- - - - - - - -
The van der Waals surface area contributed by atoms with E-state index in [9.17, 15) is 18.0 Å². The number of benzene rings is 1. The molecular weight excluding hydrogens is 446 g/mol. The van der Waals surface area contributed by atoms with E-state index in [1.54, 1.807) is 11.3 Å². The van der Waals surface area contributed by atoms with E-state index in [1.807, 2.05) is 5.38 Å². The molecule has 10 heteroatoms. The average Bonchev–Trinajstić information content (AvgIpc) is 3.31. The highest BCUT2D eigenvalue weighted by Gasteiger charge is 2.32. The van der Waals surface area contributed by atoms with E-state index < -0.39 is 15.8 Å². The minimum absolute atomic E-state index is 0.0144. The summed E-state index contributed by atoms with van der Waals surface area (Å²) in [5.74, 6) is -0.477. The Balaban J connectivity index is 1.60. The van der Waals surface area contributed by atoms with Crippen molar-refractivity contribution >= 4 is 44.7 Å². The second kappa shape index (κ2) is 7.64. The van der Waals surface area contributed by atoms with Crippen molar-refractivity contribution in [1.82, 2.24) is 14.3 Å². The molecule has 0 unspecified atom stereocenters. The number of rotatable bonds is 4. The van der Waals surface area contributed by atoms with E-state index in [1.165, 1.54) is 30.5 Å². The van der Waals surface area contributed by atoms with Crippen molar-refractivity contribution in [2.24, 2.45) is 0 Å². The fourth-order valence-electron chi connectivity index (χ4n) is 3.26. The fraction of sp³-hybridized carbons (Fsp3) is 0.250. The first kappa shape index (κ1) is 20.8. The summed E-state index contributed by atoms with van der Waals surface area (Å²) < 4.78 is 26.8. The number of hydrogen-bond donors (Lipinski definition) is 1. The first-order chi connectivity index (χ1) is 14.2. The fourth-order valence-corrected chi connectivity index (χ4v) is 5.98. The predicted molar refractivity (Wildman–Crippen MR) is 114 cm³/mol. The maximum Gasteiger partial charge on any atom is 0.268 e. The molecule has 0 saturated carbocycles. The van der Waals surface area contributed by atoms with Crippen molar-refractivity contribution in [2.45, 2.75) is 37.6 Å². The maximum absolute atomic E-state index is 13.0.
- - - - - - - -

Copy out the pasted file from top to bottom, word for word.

The van der Waals surface area contributed by atoms with E-state index in [9.17, 15) is 18.0 Å². The number of benzene rings is 1. The molecular weight excluding hydrogens is 446 g/mol. The van der Waals surface area contributed by atoms with E-state index in [1.54, 1.807) is 11.3 Å². The van der Waals surface area contributed by atoms with E-state index in [1.807, 2.05) is 5.38 Å². The molecule has 10 heteroatoms. The average Bonchev–Trinajstić information content (AvgIpc) is 3.31. The highest BCUT2D eigenvalue weighted by Gasteiger charge is 2.32. The van der Waals surface area contributed by atoms with E-state index < -0.39 is 15.8 Å². The minimum absolute atomic E-state index is 0.0144. The summed E-state index contributed by atoms with van der Waals surface area (Å²) in [5.74, 6) is -0.477. The Balaban J connectivity index is 1.60. The van der Waals surface area contributed by atoms with Crippen molar-refractivity contribution >= 4 is 44.7 Å². The second kappa shape index (κ2) is 7.64. The van der Waals surface area contributed by atoms with Crippen molar-refractivity contribution in [1.82, 2.24) is 14.3 Å². The molecule has 0 unspecified atom stereocenters. The number of rotatable bonds is 4. The van der Waals surface area contributed by atoms with E-state index in [1.165, 1.54) is 30.5 Å². The van der Waals surface area contributed by atoms with Crippen molar-refractivity contribution in [2.24, 2.45) is 0 Å². The fourth-order valence-electron chi connectivity index (χ4n) is 3.26. The fraction of sp³-hybridized carbons (Fsp3) is 0.250. The first kappa shape index (κ1) is 20.8. The summed E-state index contributed by atoms with van der Waals surface area (Å²) < 4.78 is 26.8. The number of hydrogen-bond donors (Lipinski definition) is 1. The first-order chi connectivity index (χ1) is 14.2. The fourth-order valence-corrected chi connectivity index (χ4v) is 5.98. The predicted molar refractivity (Wildman–Crippen MR) is 114 cm³/mol. The maximum Gasteiger partial charge on any atom is 0.268 e. The molecule has 0 saturated carbocycles. The van der Waals surface area contributed by atoms with Crippen molar-refractivity contribution in [2.45, 2.75) is 37.6 Å². The maximum absolute atomic E-state index is 13.0.